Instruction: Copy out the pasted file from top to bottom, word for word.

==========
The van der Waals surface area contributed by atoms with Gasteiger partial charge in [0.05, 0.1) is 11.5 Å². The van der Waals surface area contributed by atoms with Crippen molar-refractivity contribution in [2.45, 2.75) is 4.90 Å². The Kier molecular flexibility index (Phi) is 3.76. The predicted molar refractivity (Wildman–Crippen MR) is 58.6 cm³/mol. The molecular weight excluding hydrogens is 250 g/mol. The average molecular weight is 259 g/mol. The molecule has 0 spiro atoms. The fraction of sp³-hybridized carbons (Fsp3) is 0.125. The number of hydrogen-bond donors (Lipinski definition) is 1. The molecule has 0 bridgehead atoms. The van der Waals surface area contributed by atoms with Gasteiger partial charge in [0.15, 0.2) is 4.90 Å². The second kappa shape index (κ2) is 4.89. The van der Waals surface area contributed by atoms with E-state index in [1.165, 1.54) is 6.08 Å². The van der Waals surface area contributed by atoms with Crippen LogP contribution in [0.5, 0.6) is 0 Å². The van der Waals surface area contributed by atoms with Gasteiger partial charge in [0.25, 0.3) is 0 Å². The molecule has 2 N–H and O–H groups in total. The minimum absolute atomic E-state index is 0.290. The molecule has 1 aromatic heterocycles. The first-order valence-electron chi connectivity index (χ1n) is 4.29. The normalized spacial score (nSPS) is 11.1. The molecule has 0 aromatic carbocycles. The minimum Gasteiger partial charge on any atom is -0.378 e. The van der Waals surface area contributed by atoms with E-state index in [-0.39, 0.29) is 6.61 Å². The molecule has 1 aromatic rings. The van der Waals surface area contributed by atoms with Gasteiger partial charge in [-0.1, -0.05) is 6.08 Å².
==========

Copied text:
The van der Waals surface area contributed by atoms with Gasteiger partial charge in [0.05, 0.1) is 11.5 Å². The van der Waals surface area contributed by atoms with Crippen molar-refractivity contribution in [2.45, 2.75) is 4.90 Å². The Kier molecular flexibility index (Phi) is 3.76. The predicted molar refractivity (Wildman–Crippen MR) is 58.6 cm³/mol. The molecular weight excluding hydrogens is 250 g/mol. The average molecular weight is 259 g/mol. The molecule has 0 spiro atoms. The fraction of sp³-hybridized carbons (Fsp3) is 0.125. The number of hydrogen-bond donors (Lipinski definition) is 1. The molecule has 0 bridgehead atoms. The van der Waals surface area contributed by atoms with Gasteiger partial charge in [0.15, 0.2) is 4.90 Å². The second kappa shape index (κ2) is 4.89. The van der Waals surface area contributed by atoms with E-state index in [1.165, 1.54) is 6.08 Å². The van der Waals surface area contributed by atoms with Crippen LogP contribution in [0.5, 0.6) is 0 Å². The van der Waals surface area contributed by atoms with Gasteiger partial charge in [0.25, 0.3) is 0 Å². The molecule has 2 N–H and O–H groups in total. The minimum absolute atomic E-state index is 0.290. The molecule has 1 aromatic heterocycles. The first-order valence-electron chi connectivity index (χ1n) is 4.29. The normalized spacial score (nSPS) is 11.1. The molecule has 0 aromatic carbocycles. The minimum Gasteiger partial charge on any atom is -0.378 e. The van der Waals surface area contributed by atoms with E-state index in [-0.39, 0.29) is 6.61 Å². The molecule has 1 aromatic rings. The van der Waals surface area contributed by atoms with Gasteiger partial charge in [-0.1, -0.05) is 6.08 Å².